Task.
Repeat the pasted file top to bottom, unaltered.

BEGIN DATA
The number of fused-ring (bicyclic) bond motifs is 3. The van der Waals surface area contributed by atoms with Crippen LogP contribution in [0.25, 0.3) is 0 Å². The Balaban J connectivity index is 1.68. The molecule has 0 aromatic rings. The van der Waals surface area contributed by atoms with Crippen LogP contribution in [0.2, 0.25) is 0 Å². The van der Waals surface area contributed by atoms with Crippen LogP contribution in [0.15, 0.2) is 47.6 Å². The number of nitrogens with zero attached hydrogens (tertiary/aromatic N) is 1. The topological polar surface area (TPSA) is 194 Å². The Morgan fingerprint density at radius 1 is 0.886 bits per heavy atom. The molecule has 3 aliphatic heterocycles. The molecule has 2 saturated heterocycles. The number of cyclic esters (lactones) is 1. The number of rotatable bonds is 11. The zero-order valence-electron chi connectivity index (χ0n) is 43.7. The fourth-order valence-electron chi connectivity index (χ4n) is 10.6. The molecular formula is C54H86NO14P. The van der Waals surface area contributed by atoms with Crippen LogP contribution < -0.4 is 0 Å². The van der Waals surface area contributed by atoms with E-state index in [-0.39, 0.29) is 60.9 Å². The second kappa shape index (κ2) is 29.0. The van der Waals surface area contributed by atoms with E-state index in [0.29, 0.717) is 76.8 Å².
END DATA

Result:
The number of fused-ring (bicyclic) bond motifs is 3. The van der Waals surface area contributed by atoms with Crippen LogP contribution in [0.25, 0.3) is 0 Å². The Balaban J connectivity index is 1.68. The molecule has 0 aromatic rings. The van der Waals surface area contributed by atoms with Crippen LogP contribution in [0.2, 0.25) is 0 Å². The van der Waals surface area contributed by atoms with Crippen LogP contribution in [0.15, 0.2) is 47.6 Å². The number of nitrogens with zero attached hydrogens (tertiary/aromatic N) is 1. The topological polar surface area (TPSA) is 194 Å². The Morgan fingerprint density at radius 1 is 0.886 bits per heavy atom. The molecule has 3 aliphatic heterocycles. The molecule has 2 saturated heterocycles. The number of cyclic esters (lactones) is 1. The number of rotatable bonds is 11. The zero-order valence-electron chi connectivity index (χ0n) is 43.7. The fourth-order valence-electron chi connectivity index (χ4n) is 10.6. The molecular formula is C54H86NO14P. The van der Waals surface area contributed by atoms with Crippen LogP contribution < -0.4 is 0 Å². The van der Waals surface area contributed by atoms with E-state index in [-0.39, 0.29) is 60.9 Å². The second kappa shape index (κ2) is 29.0. The van der Waals surface area contributed by atoms with E-state index in [0.29, 0.717) is 76.8 Å².